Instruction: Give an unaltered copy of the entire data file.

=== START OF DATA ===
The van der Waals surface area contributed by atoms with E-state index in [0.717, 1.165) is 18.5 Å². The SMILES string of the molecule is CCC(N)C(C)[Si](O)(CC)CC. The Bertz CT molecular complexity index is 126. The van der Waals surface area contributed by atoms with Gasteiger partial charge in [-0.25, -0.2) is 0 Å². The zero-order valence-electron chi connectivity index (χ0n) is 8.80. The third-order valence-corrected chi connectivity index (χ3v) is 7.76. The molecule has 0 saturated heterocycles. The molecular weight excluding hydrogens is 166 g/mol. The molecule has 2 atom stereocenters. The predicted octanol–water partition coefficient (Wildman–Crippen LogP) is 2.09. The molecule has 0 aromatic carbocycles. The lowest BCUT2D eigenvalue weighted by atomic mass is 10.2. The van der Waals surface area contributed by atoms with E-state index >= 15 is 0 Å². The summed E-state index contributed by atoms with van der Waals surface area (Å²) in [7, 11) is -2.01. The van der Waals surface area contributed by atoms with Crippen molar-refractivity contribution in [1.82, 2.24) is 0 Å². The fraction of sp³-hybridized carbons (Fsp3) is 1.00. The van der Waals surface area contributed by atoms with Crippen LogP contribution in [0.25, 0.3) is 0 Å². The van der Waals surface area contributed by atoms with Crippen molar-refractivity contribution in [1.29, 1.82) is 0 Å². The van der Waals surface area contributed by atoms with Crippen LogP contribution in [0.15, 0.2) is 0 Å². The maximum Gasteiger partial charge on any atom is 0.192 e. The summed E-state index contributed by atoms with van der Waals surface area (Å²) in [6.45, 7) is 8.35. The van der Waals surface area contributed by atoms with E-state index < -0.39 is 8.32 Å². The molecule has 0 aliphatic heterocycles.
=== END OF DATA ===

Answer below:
The van der Waals surface area contributed by atoms with E-state index in [0.717, 1.165) is 18.5 Å². The SMILES string of the molecule is CCC(N)C(C)[Si](O)(CC)CC. The Bertz CT molecular complexity index is 126. The van der Waals surface area contributed by atoms with Gasteiger partial charge in [-0.25, -0.2) is 0 Å². The zero-order valence-electron chi connectivity index (χ0n) is 8.80. The third-order valence-corrected chi connectivity index (χ3v) is 7.76. The molecule has 0 saturated heterocycles. The molecular weight excluding hydrogens is 166 g/mol. The molecule has 2 atom stereocenters. The predicted octanol–water partition coefficient (Wildman–Crippen LogP) is 2.09. The molecule has 0 aromatic carbocycles. The lowest BCUT2D eigenvalue weighted by atomic mass is 10.2. The van der Waals surface area contributed by atoms with E-state index >= 15 is 0 Å². The summed E-state index contributed by atoms with van der Waals surface area (Å²) in [7, 11) is -2.01. The van der Waals surface area contributed by atoms with Crippen molar-refractivity contribution in [1.82, 2.24) is 0 Å². The fraction of sp³-hybridized carbons (Fsp3) is 1.00. The van der Waals surface area contributed by atoms with Crippen LogP contribution in [0.25, 0.3) is 0 Å². The van der Waals surface area contributed by atoms with Crippen molar-refractivity contribution in [1.29, 1.82) is 0 Å². The van der Waals surface area contributed by atoms with Crippen LogP contribution in [0.15, 0.2) is 0 Å². The maximum Gasteiger partial charge on any atom is 0.192 e. The summed E-state index contributed by atoms with van der Waals surface area (Å²) in [6.45, 7) is 8.35. The van der Waals surface area contributed by atoms with E-state index < -0.39 is 8.32 Å². The molecule has 0 aliphatic heterocycles.